These results are alarming in view of the level of impairment and loss of quality of life which musicians suffer as a consequence of chronic pain. They indicate an urgent need for information and sensitization. Musicians must be motivated to address their health problems openly and consult specialists at an early time. Frequently, chronic pain develops precisely because the problem is ignored and no effective pain therapy is applied during the acute stage. Affected persons often continue their normal activities despite injuries or overuse syndromes over long periods, or try to cope with health problems unassisted [37]. This behavior reduces the chances of effective pain therapy and professional rehabilitation. Information is particularly important in this respect so that pain therapy can start early and chronification of pain can be prevented.

42.7% (n=316) of musicians in our study group were informed about outpatient facilities for performing arts medicine or knew about specialist physicians, ambulances, and clinical centers. 57.3% (n=424) had no knowledge of such facilities. Only 13.4% (n=99) actually visited a center of this type because of their pain.


We investigated musicians employed with orchestras in the Federal Republic of Germany. The study can only reflect conditions in Germany. Results of international studies in this field are similar, but conditions are always different and highly individual for the investigated groups. There are differences in the starting age of musical education and the methods employed between countries in Europe, Asia, and America, just as styles of playing and repertoires are different.

The number of respondents, i.e. 740, indicates a great deal of interest among study participants in health-related issues. The demand for information and assistance with regard to the chronification of pain caused by musical activities is substantial. Compared to orthopedic, sports-medicine related or neurological diseases and disorders, chronic pain receives too little attention in musician’s medicine, among musicians themselves, in orchestras, and in research. Data won from the questionnaire suggest that musicians still tend to put up with chronic pain, rather than undergo treatment in a therapy facility specialized in musician’s medicine. These differences and characteristics must be considered in planning such studies.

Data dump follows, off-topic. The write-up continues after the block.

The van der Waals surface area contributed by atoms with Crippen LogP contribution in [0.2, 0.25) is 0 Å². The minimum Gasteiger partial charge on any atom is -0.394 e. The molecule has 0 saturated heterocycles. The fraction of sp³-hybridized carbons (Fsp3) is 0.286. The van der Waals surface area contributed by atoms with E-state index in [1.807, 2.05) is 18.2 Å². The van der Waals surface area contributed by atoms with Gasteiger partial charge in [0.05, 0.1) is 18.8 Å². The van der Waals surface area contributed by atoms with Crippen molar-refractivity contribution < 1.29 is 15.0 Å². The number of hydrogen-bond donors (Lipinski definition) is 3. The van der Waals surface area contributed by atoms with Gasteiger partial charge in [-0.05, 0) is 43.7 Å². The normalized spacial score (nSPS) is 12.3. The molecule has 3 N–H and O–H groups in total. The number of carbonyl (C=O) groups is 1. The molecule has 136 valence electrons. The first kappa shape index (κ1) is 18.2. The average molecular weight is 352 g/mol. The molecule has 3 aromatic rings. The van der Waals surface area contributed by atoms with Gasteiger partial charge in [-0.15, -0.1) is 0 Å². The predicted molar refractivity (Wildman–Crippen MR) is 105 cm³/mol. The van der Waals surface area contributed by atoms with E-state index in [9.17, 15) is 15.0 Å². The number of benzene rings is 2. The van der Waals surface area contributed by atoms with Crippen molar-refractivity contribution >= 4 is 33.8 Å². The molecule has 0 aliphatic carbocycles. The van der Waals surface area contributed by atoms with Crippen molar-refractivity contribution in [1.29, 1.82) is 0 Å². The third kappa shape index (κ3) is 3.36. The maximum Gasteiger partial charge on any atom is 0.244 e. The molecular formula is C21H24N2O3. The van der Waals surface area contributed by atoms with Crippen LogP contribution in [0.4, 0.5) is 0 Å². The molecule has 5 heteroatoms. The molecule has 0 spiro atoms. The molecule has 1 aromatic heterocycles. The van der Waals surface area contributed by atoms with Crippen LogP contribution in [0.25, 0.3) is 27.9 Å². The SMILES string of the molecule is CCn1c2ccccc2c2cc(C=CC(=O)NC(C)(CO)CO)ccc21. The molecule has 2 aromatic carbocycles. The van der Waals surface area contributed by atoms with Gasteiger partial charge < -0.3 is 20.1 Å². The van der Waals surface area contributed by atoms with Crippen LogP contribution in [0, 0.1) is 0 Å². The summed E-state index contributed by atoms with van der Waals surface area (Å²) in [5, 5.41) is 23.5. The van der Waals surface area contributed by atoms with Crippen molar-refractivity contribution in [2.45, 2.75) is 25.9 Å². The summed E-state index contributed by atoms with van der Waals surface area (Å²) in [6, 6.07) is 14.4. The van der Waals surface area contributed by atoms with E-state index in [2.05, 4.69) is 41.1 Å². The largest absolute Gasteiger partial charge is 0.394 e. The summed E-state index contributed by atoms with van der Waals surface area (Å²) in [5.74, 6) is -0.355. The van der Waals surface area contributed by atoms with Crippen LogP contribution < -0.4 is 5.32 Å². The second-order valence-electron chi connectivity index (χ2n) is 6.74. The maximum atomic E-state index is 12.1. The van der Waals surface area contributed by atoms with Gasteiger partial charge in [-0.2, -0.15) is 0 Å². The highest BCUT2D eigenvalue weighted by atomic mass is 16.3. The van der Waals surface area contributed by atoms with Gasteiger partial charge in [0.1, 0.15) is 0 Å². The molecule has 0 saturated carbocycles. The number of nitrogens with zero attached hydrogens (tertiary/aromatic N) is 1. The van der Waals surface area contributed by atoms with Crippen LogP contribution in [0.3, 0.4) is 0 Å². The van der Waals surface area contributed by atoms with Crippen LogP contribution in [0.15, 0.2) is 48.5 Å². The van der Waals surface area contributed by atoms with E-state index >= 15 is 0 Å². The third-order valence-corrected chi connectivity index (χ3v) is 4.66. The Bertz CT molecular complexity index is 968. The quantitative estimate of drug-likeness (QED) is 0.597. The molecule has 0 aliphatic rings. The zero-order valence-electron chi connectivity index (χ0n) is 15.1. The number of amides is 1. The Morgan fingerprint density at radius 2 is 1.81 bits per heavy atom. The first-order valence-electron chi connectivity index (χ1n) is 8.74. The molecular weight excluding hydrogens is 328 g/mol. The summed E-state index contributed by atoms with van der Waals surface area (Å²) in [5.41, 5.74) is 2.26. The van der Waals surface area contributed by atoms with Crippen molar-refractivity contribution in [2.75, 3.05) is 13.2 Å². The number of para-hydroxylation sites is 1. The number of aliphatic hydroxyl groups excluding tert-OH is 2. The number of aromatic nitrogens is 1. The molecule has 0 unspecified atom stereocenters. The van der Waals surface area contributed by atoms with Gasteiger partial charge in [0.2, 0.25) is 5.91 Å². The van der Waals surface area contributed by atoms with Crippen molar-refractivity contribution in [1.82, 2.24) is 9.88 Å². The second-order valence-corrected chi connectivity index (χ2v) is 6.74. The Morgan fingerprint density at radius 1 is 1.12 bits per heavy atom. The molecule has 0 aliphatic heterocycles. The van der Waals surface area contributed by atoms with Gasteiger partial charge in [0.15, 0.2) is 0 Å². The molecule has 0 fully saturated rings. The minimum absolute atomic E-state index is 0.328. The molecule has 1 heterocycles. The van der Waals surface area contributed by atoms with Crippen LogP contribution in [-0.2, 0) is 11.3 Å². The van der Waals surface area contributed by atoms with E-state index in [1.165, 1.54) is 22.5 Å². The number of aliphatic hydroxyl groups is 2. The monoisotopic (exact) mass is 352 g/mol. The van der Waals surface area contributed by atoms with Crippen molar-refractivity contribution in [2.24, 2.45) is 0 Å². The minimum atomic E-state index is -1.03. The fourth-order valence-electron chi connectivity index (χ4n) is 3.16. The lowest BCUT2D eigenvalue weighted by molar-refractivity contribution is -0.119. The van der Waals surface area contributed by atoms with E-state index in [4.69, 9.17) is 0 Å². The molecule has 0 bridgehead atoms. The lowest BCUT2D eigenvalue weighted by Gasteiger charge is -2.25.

It is therefore desirable to improve networking between orchestras and outpatient wards for musician’s medicine, as well as communication between musician, pain therapist, attending physician, and physiotherapist. This will also require orchestra boards and managers to address the issue. The aim must be to develop concepts for health promotion in the planning of orchestra services and performance schedules, in collaboration with musicians and outpatient wards specialized in musician’s medicine [38], [39]. The time has come for comprehensive revisions in classical programs of instrumental training. Instrumental education must include due consideration of the body movements involved in playing and their implications for health. A number of music academies and conservatories in Germany have established outpatient services and offer specific classes in performing arts medicine, anatomy and physiology. Many musicians react only when it is too late, when the process of developing an overuse syndrome or chronic pain has already started. Prevention must start earlier. Faulty instrumental techniques and body movements, which cause music-related illnesses start impairing instrumental play at an early stage in music education. We are in the process of establishing an efficient health care delivery system for musicians. Now the music academies will be called upon to educate students – and instructors, those of children in particular – how to make music and stay healthy.


Competing interests

The authors declare that they have no competing interests.

Data contained herein were published in the context of the doctoral thesis (Faculty of Health, School of Medicine) of M.J. Klumpp.